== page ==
The right po­si­tion­ing for the client, com­bined with dif­fer­en­ti­a­tion brought about by good ser­vice de­liv­ery met­rics such as site man­age­ment, pre-cam­paign and post-cam­paign re­port­ing, and good eth­i­cal prac­tices are qual­i­ties of a pro­fes­sional sales­man. The eth­i­cal con­duct of the sales­man must be above­board. Some of the eth­i­cal con­sid­er­a­tions for the sales­man should in­clude pro­vid­ing ver­i­fi­able proof of per­for­mance, timely place­ment of client's cam­paign, rou­tine up­dates to client through­out the du­ra­tion of cam­paign, and trans­par­ent billing of the client.

The trans­for­ma­tion in out-of-home ad­ver­tis­ing has made the in­dus­try more com­pet­i­tive than it used to be. There are myr­iad plat­forms and in­no­va­tions that are avail­able, and mak­ing de­ci­sions on which plat­forms and providers to use is

of­ten not easy. There are also reg­u­la­tory is­sues to con­tend with. A good sales­man is, there­fore, one that shows deep un­der­stand­ing of the reg­u­la­tory en­vi­ron­ment as well as the emerg­ing tech­no­log­i­cal trends that are en­hanc­ing OOH ad­ver­tis­ing. Most clients would pre­fer to com­mit their busi­nesses to the sales­man with strong un­der­stand­ing and ap­pre­ci­a­tion of the mar­ket­ing com­mu­ni­ca­tion value chain.

Com­pe­tence is needed to achieve suc­cess in a crowded mar­ket­place such as out­door ad­ver­tis­ing. The com­pe­tent OOH sales­man is en­trusted with client ser­vic­ing, pro­posal de­vel­op­ment, op­er­a­tions and ac­counts man­age­ment re­spon­si­bil­i­ties. The sales­man should also be able to play an ad­vi­sory role con­cern­ing bud­get al­lo­ca­tions. All this re­quires con­tin­u­ous per­sonal de­vel­op­ment by learn­ing new trends in and out­side the in­dus­try.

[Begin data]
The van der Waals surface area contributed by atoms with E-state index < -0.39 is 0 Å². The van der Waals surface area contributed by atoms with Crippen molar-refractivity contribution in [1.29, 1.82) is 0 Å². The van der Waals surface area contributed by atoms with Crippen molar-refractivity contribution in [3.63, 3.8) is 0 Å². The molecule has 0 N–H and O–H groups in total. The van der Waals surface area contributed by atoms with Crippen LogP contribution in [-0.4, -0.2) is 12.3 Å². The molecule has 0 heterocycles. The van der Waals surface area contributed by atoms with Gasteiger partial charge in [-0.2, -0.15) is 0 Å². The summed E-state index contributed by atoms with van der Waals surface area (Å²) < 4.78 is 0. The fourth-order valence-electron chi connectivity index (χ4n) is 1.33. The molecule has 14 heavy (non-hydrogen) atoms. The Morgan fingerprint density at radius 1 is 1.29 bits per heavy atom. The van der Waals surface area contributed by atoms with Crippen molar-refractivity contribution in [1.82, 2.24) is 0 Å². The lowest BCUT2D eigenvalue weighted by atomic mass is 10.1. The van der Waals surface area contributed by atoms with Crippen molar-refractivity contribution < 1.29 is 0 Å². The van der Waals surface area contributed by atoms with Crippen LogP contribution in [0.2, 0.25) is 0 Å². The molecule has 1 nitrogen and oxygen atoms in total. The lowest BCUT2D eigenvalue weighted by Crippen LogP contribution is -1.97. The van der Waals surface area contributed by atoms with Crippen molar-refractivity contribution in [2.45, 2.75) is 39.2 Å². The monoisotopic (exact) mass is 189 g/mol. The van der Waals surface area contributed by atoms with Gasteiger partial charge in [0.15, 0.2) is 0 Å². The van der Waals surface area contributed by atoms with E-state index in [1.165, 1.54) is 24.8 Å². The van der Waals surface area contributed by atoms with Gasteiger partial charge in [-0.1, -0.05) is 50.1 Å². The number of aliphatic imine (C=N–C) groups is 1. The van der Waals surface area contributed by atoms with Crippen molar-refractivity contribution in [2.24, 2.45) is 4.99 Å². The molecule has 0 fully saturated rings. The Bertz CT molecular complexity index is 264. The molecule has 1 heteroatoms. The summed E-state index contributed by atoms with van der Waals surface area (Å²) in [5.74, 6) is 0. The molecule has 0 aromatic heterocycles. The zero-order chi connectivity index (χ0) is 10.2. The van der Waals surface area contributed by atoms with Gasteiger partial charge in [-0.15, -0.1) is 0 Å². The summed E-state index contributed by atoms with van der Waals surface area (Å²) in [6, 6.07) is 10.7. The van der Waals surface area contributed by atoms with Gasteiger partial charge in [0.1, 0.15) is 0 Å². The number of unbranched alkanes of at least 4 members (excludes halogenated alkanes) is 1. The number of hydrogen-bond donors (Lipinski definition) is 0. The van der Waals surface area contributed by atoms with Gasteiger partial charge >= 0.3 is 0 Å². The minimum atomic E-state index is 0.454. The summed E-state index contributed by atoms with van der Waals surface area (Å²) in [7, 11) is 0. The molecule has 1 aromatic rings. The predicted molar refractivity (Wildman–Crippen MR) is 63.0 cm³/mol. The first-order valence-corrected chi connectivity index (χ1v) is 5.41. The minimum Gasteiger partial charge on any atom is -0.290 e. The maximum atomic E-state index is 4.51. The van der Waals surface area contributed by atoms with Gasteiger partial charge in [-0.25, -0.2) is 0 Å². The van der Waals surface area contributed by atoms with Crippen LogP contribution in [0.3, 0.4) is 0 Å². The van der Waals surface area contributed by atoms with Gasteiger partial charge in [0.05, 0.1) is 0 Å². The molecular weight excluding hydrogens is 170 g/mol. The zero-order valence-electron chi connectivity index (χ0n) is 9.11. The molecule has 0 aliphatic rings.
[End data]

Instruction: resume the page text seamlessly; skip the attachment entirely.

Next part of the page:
Gain­ing the loy­alty of the client is also a met­ric for judg­ing the achieve­ment of the sales­man. Strate­gic ini­tia­tives, such as in­cen­tives and bonuses, can be de­signed to sup­port the client's mar­ket­ing com­mu­ni­ca­tion goals. Some in­cen­tive schemes could in­clude of­fer­ing ex­tended time­lines be­yond the con­trac­tual pe­riod for the cam­paign. In­cen­tives could also come in the form of of­fer­ing ad­di­tional lo­ca­tions at no cost to the client so as to en­hance cus­tomer life­time value (CLTV). In mar­ket­ing, cus­tomer life­time value helps to pre­dict the value a busi­ness will de­rive from its en­tire re­la­tion­ship with a cus­tomer. In other words, CLTV is the dol­lar value of a cus­tomer re­la­tion­ship. The con­cept of CLTV en­cour­ages com­pa­nies to shift from fix­at­ing on the min­i­mum cost of ac­quir­ing cus­tomers to the long-term value of the cus­tomer re­la­tion­ship.

While de­vel­op­ing the client base for my or­ga­ni­za­tion, we in­tro­duced some in­cen­tive schemes to at­tract pa­tron­age. The scheme was tai­lored to of­fer bonus cam­paign op­por­tu­ni­ties for brands across all the re­tail lo­ca­tions that had our LCD ad­ver­tis­ing screens. The scheme paid off and we were able to re­cruit a multi­na­tional brand, which be­came one of the early adopters of our OOH ser­vices. Strate­gic out­door ad­ver­tis­ing sales­man­ship re­quires eval­u­a­tion of the mar­ket and de­sign­ing schemes to at­tract and re­tain client's pa­tron­age.

Sell­ing out­door ad­ver­tis­ing to clients is a busi­ness-to-busi­ness (B2) ac­tiv­ity, which nec­es­sar­ily re­quires con­sid­er­able net­work­ing. A sales­man worth his salt de­vel­ops a net­work across the in­dus­try, build­ing re­la­tion­ships with me­dia agen­cies, con­tem­po­raries and clients – past, present and prospec­tive.

Stake­hold­ers such as Ad­ver­tis­ers As­so­ci­a­tion of Nige­ria, Me­dia In­de­pen­dents As­so­ci­a­tion of Nige­ria, As­so­ci­a­tion of Ad­ver­tis­ing Agen­cies of Nige­ria and Ad­ver­tis­ing Prac­ti­tion­ers Coun­cil of Nige­ria should also be strate­gi­cally tar­geted to be in the net­work of the far-sighted sales­man.

Akachi Ngwu

A va­cant bill­board